The final game of the year for the Lakeridge football team was, in many ways, a microcosm of its entire season.

The Pacers approached the contest against one of the state's top teams with a certain amount of confidence and swagger that hasn't existed within the program in a number of years. And yet, when the tide of the game shifted against Lakeridge, there was a precipitous fall.

The Pacers began missing assignments and making mistakes and, as the frustration built, it manifested itself in the form of personal fouls and unsportsmanlike conduct penalties.

When the dust settled, the team had been flagged for nearly 250 yards of penalties, had a player ejected and referees elected not to have the teams shake hands at the game's conclusion.

To be fair, Jesuit wasn't blameless in the affair, racking up second-half penalties of its own, but Lakeridge did little to show the officials that the reputation it established this fall was unfair.

When the Pacers were at their best this year and able to keep the referees' flags in their pockets, they were excellent and more than worthy of their top-10 ranking in the state.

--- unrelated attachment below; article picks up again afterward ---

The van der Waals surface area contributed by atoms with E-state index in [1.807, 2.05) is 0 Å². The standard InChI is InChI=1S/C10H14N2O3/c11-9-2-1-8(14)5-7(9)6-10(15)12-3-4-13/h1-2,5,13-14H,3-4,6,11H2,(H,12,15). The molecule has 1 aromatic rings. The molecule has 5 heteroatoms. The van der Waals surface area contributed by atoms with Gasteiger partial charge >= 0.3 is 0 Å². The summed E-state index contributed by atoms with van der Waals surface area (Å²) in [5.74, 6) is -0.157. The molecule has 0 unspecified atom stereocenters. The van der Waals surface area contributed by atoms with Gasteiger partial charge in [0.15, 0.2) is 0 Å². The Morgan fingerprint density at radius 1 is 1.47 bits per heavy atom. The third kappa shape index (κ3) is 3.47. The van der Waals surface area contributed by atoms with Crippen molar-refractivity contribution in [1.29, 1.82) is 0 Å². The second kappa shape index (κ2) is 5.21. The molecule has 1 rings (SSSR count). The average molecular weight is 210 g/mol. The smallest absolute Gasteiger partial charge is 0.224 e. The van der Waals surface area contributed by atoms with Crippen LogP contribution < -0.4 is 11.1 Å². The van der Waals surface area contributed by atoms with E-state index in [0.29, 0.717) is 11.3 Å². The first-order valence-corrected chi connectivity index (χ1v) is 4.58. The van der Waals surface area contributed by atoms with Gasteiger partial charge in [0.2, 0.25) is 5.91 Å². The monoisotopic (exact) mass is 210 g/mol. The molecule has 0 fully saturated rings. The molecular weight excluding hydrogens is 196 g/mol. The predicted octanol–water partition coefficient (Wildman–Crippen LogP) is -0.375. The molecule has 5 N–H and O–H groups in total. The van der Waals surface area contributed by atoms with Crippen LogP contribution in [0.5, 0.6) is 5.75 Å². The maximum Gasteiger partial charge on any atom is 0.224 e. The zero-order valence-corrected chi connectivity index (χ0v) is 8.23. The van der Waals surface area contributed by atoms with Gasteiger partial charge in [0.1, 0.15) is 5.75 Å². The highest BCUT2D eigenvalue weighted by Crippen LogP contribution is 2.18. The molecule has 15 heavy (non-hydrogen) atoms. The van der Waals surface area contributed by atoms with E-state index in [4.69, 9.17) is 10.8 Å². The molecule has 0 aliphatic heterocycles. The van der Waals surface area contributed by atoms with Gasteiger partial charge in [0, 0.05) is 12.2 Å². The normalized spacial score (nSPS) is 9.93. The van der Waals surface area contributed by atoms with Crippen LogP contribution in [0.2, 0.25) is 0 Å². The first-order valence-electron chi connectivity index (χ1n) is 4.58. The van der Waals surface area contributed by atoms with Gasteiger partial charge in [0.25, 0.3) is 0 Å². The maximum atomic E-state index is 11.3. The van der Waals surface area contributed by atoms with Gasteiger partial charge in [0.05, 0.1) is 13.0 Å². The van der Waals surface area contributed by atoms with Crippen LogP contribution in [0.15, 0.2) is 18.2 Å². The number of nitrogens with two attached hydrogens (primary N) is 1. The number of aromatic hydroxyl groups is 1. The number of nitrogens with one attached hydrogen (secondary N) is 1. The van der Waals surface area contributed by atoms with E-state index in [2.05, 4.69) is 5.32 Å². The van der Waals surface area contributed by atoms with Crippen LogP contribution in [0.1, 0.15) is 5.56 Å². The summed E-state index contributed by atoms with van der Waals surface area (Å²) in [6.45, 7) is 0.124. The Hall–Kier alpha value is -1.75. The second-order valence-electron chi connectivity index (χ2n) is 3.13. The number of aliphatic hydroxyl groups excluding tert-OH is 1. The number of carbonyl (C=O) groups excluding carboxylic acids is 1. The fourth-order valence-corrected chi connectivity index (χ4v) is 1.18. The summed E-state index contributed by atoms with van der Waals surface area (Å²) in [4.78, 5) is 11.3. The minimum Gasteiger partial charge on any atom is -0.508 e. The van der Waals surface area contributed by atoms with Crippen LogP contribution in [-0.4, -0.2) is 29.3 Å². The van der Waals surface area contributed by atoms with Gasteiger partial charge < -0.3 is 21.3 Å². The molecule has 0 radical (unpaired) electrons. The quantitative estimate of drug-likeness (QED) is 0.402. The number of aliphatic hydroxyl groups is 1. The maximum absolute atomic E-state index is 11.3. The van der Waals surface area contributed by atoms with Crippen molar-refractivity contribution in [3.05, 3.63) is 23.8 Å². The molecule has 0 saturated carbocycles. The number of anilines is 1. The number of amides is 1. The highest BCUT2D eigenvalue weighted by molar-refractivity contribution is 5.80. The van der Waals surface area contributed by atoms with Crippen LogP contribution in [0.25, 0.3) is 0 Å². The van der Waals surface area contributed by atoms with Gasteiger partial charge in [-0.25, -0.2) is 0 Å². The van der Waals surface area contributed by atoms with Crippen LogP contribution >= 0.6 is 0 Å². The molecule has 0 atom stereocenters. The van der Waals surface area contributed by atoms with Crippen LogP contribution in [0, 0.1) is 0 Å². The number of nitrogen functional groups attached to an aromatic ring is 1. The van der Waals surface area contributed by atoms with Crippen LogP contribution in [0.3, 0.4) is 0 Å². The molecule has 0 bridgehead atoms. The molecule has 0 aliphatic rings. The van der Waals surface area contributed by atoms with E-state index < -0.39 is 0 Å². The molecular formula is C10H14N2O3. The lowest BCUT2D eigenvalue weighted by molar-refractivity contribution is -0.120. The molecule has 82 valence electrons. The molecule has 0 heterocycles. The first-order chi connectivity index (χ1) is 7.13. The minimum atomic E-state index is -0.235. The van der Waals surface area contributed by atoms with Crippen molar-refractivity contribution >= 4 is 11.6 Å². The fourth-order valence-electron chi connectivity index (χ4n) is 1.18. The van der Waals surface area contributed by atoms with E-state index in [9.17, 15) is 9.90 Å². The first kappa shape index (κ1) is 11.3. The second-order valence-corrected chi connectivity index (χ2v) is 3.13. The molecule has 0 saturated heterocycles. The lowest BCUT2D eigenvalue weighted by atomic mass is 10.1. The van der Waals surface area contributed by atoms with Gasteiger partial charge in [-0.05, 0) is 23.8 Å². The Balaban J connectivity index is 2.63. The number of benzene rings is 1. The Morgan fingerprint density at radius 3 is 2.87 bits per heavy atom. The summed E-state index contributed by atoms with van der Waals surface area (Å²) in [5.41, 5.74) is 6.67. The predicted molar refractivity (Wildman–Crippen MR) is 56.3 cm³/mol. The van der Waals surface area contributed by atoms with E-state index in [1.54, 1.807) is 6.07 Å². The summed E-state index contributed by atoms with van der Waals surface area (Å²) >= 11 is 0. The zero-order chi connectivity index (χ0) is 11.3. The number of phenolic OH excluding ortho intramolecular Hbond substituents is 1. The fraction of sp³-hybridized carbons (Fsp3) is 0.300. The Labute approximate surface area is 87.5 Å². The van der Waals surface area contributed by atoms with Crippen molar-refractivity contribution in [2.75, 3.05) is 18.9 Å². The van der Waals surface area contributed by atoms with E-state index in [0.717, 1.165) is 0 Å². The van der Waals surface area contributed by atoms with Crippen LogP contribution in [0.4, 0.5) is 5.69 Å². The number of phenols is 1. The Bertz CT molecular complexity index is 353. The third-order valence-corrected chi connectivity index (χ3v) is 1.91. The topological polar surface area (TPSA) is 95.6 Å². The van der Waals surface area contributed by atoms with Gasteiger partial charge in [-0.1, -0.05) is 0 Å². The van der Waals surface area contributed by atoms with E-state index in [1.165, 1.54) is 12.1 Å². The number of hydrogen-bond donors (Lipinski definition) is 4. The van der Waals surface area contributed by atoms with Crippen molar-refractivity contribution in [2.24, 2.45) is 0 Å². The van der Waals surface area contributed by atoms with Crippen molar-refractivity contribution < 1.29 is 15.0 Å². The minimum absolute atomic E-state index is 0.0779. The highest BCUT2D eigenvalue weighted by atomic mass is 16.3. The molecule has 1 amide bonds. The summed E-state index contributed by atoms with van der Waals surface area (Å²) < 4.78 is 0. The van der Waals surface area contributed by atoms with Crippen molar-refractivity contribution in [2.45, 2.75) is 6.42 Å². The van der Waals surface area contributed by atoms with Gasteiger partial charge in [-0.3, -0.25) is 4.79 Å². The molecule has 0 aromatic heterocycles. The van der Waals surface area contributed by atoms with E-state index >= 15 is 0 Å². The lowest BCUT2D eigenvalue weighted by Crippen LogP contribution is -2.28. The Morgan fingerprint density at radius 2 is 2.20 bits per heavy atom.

There was a marked change in the Pacers this year for better and for worse. The team had a distinct identity and was eager to shed its label as an offense-only program. But the Pacers struggled at knowing where the line was between toughness and swagger and lack of sportsmanship.

So much has now come out about the Lakeridge football program this year and the internal struggle between the legend, coach Tom Smythe, and his hand-picked offensive coordinator, Chad Carlson, and many community members have chosen distinct sides.

The Pacers' football program is at a crossroads certainly and this offseason may go down as one of its most important — not only for the returning players, who will try and build on the success the team had on the field, but also for the administration as it searches for a new coach who will need to mend fences and define the culture among the team and the community.

Look for expanded coverage of the Lakeridge coaching situation in the upcoming Thursday edition of the Review.

Contract Publishing

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